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Permission to Feel Normal


When I was bent over in the sex club donning my crotchless corset and taking it from behind, I never imagined I would one day be stocking up on low-fat toddler yogurt and Dr. Seuss books. As the stranger who was pounding me bowed in gratitude and, in full shadow, took to the labyrinth of basement corridors and forever disappeared into the night, I never would have guessed I’d happily trade Saturday night sexcapades for fully-clothed baby vomit laundry sessions, sweatpants and saggy bra and all.

I would have blown a blood vessel in my cornea laughing if you told me I would know the theme songs to no less than half a dozen insipid cable TV kid’s shows. Or that I would snot-cry to have to leave a screaming, pooping pile of tiny human the first time I had to leave home postpartum for work. That my heart, unbeknownst to me, would tie an invisible, near-impenetrable line of fishing string from my aorta to my child’s such that every time we distanced, it felt like someone was tearing my literal insides out because that’s how much I loved him and didn’t want to be away.

I never in a million years thought I wanted to be a mom because I never in a million years thought I deserved it. Domestic life wasn’t in the cards for people like me. Fat dykes who wore men’s clothes with the waistband tucked beneath my generous belly fat roll. Masculine women who did uppers down on the Pier with the homeless queer kids and the voguing drags queens and the trans hookers. Family life wasn’t for us. We weren’t allowed to join that club. We could party and we could fuck, but we couldn’t breastfeed. We couldn’t rock a bye our babies.

I have spent my entire life on a perilous tightrope between convention and anomaly, always feeling simultaneously banished by mainstream expectations of monogamy and binary gender expression and by the sexually mischievous subcultural groups with whom I gallivanted. I'm not normal enough to be a valid mother; not feminine enough to be beautiful; not queer enough if I leave the sex parties and the nightlife to step into the banalities of marriage and parenthood.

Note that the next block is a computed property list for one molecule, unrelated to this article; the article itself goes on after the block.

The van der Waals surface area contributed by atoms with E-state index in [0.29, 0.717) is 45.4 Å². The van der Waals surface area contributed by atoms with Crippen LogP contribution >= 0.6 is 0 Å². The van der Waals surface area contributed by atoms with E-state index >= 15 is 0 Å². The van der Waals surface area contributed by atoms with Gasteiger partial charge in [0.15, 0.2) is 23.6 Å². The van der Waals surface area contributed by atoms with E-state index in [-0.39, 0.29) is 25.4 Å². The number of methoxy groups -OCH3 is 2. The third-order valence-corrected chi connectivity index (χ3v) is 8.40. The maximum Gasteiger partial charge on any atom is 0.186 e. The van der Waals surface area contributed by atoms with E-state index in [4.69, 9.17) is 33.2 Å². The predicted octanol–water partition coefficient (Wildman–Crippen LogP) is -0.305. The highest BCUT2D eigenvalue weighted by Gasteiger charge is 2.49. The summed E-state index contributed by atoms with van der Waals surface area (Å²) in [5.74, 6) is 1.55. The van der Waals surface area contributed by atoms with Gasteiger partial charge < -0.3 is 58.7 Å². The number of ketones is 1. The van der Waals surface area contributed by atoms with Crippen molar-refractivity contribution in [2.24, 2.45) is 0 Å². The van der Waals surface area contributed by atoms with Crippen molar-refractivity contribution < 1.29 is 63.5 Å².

“Are you the real mom?”

It was the question I feared I would be forced to field. An inquisition I knew I had unwittingly signed up for when I dared to be an impregnated butch dyke. It was, in fact, the question I thought I deserved to receive. And yet, it still stung like a thousand hornets the first time I heard the question from another human’s mouth directed at me.

The day my entire calculous changed started out like any other. It was sunny, unseasonably humid, even as the seasons shifted from fall to winter, the light taking longer to show up each morning only to disappear behind Manhattan’s skyscrapers earlier each day.

I met my sidekick at the Whitney for free Fridays. We would check out the art and then hit the lesbian bars, cultured and ready to devolve into whatever shenanigans two-for-one happy hour drinks would afford.

We rounded the corner in the cavernous gallery at the famed museum and there it was. There on display was the singular photo that would change my life, the image that gave me permission to feel normal.

The image, a self-portrait snapped by the great Catherine Opie, reveals the artist -- a fat, butch queer woman -- breastfeeding her infant. Tribal tattoos line her left arm, and scars from her S&M days outlining the word "pervert" are carved into her chest, just above where her blond infant’s mouth suckles. It is ten years since she published, “Self Portrait – Pervert,” when the now-faded self-mutilation burned red on her chest, her face covered with a devious-looking black leather mask, spikes protruding from her arms. The same chest that bore the pain of homophobia, of bullying, of forced and then reclaimed celebration as an outsider, now giving life to another human being. Opie’s incredibly hot, thick dyke fingers, rounded at the edges with short nails that were primed for penetration, gently grip her baby’s hip, steadying him as he feeds from her nipples. Opie, as represented in that image, is a radically nontraditional person in a fantastically traditional pose, screamed of the paradoxes I have wrestled with my whole life. She is Madonna and whore, mother and dyke, sexual invert and the very center of all that is good and holy in this world. She is me and all that I realized in that moment I could be.